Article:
National UK TV broadcaster BBC Two is to air a new documentary in August entitled When Bob Marley Came To Britain. The hour-long program will investigate the reggae hero’s influence on culture, politics and identity in the UK, including the period in the 1970s when he lived there.
The film analyzes the way in which the Jamaican star came to regard Britain as his second home. It’s narrated by Obaro Ejimiwe and produced by Wise Owl Films for BBC Two, and will include rarely-seen archive and interviews with people who met Marley and knew him during that time.
The program publicity explains that the film will show “how his presence helped influence British politics, culture and identity, during a time of massive social and civil unrest in the UK – and how his universal message of One Love and unity helped inspire a generation of Black British youth.”
Viewers will see the houses that Marley lived in and learn about him playing soccer (one of his great loves) with friends and others in London’s Battersea Park. His visits to the UK’s growing Rastafarian community in this period of the 1970s are also covered. There are memories of secret gigs that he and the Wailers played in the north of England, and the albums he recorded in the UK, Exodus and Kaya, that were pivotal to his emergence as reggae music’s best-loved global figurehead.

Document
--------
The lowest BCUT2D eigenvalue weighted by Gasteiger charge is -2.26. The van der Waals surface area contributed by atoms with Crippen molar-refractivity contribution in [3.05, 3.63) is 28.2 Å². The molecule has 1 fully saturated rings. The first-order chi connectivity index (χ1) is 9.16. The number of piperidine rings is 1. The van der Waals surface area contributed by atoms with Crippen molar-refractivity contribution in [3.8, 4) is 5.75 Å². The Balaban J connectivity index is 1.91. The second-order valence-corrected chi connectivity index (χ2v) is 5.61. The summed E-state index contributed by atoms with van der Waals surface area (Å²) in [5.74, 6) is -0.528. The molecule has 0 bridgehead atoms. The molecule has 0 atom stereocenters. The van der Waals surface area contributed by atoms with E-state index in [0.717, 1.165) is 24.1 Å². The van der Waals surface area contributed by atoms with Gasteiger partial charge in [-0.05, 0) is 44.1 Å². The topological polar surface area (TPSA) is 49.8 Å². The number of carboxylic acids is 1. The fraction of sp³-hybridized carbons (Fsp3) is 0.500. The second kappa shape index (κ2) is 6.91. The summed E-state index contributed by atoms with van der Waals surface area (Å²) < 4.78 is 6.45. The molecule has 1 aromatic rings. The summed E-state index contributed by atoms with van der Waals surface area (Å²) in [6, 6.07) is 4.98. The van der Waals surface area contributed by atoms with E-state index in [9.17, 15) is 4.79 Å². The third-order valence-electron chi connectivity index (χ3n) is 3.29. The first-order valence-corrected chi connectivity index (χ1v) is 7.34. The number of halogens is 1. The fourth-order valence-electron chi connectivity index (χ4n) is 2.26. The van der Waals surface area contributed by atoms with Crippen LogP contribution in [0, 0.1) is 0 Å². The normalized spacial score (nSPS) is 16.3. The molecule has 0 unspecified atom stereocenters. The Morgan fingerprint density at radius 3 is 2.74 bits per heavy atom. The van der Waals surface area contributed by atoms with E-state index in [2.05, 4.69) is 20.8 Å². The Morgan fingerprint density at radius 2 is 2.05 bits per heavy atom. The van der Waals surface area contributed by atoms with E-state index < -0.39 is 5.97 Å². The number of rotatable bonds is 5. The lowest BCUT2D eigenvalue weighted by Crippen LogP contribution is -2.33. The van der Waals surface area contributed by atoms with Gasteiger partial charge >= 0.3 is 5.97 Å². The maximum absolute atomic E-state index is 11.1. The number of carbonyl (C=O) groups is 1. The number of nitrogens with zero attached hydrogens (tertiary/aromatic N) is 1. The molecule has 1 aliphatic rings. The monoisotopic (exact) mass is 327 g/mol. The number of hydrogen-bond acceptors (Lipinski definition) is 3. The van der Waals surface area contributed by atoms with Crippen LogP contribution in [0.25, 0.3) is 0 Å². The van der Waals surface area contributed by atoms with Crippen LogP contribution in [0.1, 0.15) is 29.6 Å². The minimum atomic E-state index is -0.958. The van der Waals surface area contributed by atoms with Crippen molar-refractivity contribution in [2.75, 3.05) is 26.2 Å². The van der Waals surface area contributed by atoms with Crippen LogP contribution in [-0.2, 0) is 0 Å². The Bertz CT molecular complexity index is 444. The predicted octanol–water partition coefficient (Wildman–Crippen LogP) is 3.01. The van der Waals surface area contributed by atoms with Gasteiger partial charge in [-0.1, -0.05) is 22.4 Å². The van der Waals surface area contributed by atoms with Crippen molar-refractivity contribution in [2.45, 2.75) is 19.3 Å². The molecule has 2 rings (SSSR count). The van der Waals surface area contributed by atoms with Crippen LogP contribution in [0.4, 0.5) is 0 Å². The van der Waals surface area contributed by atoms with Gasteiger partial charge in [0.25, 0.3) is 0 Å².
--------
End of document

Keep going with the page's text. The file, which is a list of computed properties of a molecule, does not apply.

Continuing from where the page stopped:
When Bob went to Peckham
Detail of the gigs includes early shows in small pubs and clubs when the group were largely unknown, and a performance that Marley gave in the gym of Peckham Manor School in south London in 1972, also featuring reggae star Johnny Nash. The Wailers’ famous show at the Lyceum Theater in London is also highlighted.
When Bob Marley Came To Britain includes interviews with Marley’s longtime photographer Dennis Morris, who accompanied him on tour; Brinsley Forde, founder of reggae band Aswad; the Cimarons’ Locksley Gishie, Marcia Griffiths of Marley’s vocal group the I-Threes and filmmaker and BBC Radio 6 Music broadcaster Don Letts.
“Bob believed in music as a tool for social and personal change,” says Letts, “and consequently it went some way into making me the man I am today.”